Saturday, September 12, 2009

Beyond the Shell: Impressions of Post-Communist Germany and Romania

Though it was far too short and hectic for my taste, I was grateful for the chance to recently travel to Europe. Part of the trip consisted of revisiting old haunts while the other entailed exploring a new place of which I had lots of curiosity for. My itinerary through the former East Germany and Romania offered a vivid glimpse of the changes that have occurred since the Communist control. In the case of reunified Germany (or more accurately the Western acquisition of the East) a massive transfer of wealth from the West was infused to rebuild an entire East to the point that it is has become more 'modern' than its Western counerpart. Romania, which went through the typical motions of electing ex-communists before pursuing pro-market and pro-American foreign policies, is rebuilding from a much lower base and a more devastating architectural legacy left by its swiftly executed dictator, yet it it still is blessed with gorgeous landscapes and endearing traditional architecture. Though I've been living in the U.S. for a long time, my background of having lived in Europe and maintaining close family ties there have colored my impression during my travels. It is not enough for me enjoy Europe's visual delights without trying to get a grasp of what goes on beneath it all. If there is one lesson from this trip, it is that what is built and the life that goes on within it are not always harmonious. In one place, what was built was but an elegant shell concealing social rust and decay. In the other, a rusting and decayed shell was giving way to a recovered social vitality and optimism.

Federal State of Saxony, Germany

I returned to this area of Germany for the first time in 12 years, visiting friends that I have known since my year as an exchange student three years after the reunification of East and West (I also share my impressions of the place here). Upon arriving to my final destination in the beautiful hilly countryside outside Chemnitz (pop. circa 300,000), the physical changes to this area was striking. Whereas I had left Saxony with memories of crumbling roads, dilapidated and dull gray building facades, old Trabants and Wartburgs (defunct East-German car brands) and dreary Soviet-era architecture, what I now saw the opposite: the roads were the newest (and fastest) in all of Germany, facades were colorful and painstakingly restored, Trabants were almost nowhere to be seen, the ugly towers were re-clad with aluminum, glass and balconies. Overall infrastructure is well known to be newer than in the West, with better phone lines, broadband and power grids. Giant wind turbines dotted the landscape, standing majestically on the wheat-covered hills (surely the farmers were remunerated generously for them).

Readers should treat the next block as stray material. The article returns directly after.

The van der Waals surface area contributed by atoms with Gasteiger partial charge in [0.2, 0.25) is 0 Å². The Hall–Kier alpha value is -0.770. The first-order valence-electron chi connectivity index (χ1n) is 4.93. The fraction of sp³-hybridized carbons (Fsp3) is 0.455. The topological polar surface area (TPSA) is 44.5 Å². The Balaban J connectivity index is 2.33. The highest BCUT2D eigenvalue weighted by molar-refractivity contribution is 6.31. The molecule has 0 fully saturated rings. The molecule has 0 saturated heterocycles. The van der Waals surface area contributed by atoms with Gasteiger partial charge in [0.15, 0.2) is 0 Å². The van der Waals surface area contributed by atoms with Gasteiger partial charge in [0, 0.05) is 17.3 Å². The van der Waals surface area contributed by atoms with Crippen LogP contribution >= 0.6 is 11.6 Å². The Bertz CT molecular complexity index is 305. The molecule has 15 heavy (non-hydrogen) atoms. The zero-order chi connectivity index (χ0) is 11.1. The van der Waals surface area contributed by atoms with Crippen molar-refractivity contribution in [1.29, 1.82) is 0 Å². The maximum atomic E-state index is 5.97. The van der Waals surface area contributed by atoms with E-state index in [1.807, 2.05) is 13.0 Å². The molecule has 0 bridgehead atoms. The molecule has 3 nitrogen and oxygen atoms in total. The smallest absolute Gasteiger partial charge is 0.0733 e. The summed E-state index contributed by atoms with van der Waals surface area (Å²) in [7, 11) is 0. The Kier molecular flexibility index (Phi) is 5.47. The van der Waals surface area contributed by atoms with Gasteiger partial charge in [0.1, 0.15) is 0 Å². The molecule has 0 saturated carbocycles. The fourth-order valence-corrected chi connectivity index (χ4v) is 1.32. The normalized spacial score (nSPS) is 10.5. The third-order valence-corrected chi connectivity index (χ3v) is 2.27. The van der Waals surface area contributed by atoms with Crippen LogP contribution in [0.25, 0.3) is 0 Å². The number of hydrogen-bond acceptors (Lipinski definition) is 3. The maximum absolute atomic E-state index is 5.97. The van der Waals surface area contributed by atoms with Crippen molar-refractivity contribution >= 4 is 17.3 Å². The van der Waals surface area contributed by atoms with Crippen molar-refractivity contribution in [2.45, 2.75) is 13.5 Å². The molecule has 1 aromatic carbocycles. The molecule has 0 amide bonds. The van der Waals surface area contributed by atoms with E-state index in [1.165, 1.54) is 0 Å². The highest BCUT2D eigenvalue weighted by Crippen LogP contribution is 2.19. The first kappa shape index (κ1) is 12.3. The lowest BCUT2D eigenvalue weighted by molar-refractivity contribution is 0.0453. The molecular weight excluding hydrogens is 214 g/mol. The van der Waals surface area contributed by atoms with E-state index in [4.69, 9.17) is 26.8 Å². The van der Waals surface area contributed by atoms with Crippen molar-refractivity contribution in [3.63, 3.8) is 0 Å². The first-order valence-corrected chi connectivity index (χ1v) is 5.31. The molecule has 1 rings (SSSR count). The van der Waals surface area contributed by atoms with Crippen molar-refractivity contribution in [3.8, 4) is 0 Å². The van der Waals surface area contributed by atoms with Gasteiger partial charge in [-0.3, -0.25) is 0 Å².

The quiet village where I had stayed also showed signs of transformation. A brand new industrial zone with clean modern factories had been built in what had once been pasture. The main stone bridge over the river had been renovated (twice), a new residential subdivision blossomed with meticulous flower gardens (very German) and all the houses transformed with new facades, additions and of course solar panels on the roof (heavily subsidized, it was admitted). Older, out-of-the-way country roads were being gradually being closed off to cars, left to disappear over time. as newer roads and ramps were opened to replace them. A spectacular 150-year old stoned viaduct bridge ceased servicing trains, remaining now a s a local landmark and the site of yearly festivals in the area.

In other towns the changes were visible everywhere. Local parks with the newest play equipment replaced former abandoned factories. Public squares were graced with gleaming restored city halls (Rathauser) and new paving. The central districts of the larger cities like Chemnitz and Dresden have been subject to a major face lift and some reconstructive surgery. Where once were over sized hard scape plazas flanked by faceless concrete slabs so beloved during the Soviet era, there are now reconstructed blocks built in a modern but conforming traditional style. Sleek shopping malls wrapped in shiny curtain wall now anchor the pedestrian experience in the urban core, and once vacant historically significant buildings have been transformed into new retail spaces. Streetcars and buses gleamed, and the stops increasingly built in the high-tech vocabulary of glass and steel. Even some of the old communist landmarks such as hotels and convention halls were spruced up, looking more like nostalgic 60's architectural relics of the West than the soul-crushing monuments to an oppressive region that they really were.